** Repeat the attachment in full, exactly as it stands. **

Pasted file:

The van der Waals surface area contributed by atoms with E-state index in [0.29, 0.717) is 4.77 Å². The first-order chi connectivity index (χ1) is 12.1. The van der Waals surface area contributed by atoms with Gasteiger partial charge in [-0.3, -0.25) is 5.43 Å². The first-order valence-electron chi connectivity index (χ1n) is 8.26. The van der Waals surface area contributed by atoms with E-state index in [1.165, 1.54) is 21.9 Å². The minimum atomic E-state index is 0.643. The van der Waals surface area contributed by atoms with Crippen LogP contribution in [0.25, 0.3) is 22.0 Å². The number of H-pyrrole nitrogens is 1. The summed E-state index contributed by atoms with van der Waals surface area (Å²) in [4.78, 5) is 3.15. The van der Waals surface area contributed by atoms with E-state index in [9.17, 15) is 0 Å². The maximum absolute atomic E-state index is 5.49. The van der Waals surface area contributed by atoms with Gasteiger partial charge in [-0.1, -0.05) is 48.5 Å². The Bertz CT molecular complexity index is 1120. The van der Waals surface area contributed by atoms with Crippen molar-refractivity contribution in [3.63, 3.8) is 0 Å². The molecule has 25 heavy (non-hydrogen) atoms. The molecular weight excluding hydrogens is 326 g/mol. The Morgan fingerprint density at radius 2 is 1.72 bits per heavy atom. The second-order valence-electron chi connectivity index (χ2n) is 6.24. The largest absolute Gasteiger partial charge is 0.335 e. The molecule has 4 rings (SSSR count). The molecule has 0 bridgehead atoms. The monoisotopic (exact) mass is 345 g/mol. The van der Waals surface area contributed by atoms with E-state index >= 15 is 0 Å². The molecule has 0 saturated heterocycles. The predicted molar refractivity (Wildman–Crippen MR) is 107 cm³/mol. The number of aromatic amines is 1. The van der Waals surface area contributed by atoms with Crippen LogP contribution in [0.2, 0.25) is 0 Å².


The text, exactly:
The van der Waals surface area contributed by atoms with E-state index in [0.29, 0.717) is 4.77 Å². The first-order chi connectivity index (χ1) is 12.1. The van der Waals surface area contributed by atoms with Gasteiger partial charge in [-0.3, -0.25) is 5.43 Å². The first-order valence-electron chi connectivity index (χ1n) is 8.26. The van der Waals surface area contributed by atoms with E-state index in [1.165, 1.54) is 21.9 Å². The minimum atomic E-state index is 0.643. The van der Waals surface area contributed by atoms with Crippen LogP contribution in [0.25, 0.3) is 22.0 Å². The number of H-pyrrole nitrogens is 1. The summed E-state index contributed by atoms with van der Waals surface area (Å²) in [4.78, 5) is 3.15. The van der Waals surface area contributed by atoms with E-state index in [9.17, 15) is 0 Å². The maximum absolute atomic E-state index is 5.49. The van der Waals surface area contributed by atoms with Gasteiger partial charge in [-0.1, -0.05) is 48.5 Å². The Bertz CT molecular complexity index is 1120. The van der Waals surface area contributed by atoms with Crippen molar-refractivity contribution in [3.63, 3.8) is 0 Å². The molecule has 25 heavy (non-hydrogen) atoms. The molecular weight excluding hydrogens is 326 g/mol. The Morgan fingerprint density at radius 2 is 1.72 bits per heavy atom. The second-order valence-electron chi connectivity index (χ2n) is 6.24. The largest absolute Gasteiger partial charge is 0.335 e. The molecule has 4 rings (SSSR count). The molecule has 0 bridgehead atoms. The monoisotopic (exact) mass is 345 g/mol. The van der Waals surface area contributed by atoms with E-state index >= 15 is 0 Å². The molecule has 0 saturated heterocycles. The predicted molar refractivity (Wildman–Crippen MR) is 107 cm³/mol. The number of aromatic amines is 1. The van der Waals surface area contributed by atoms with Crippen LogP contribution in [0.2, 0.25) is 0 Å².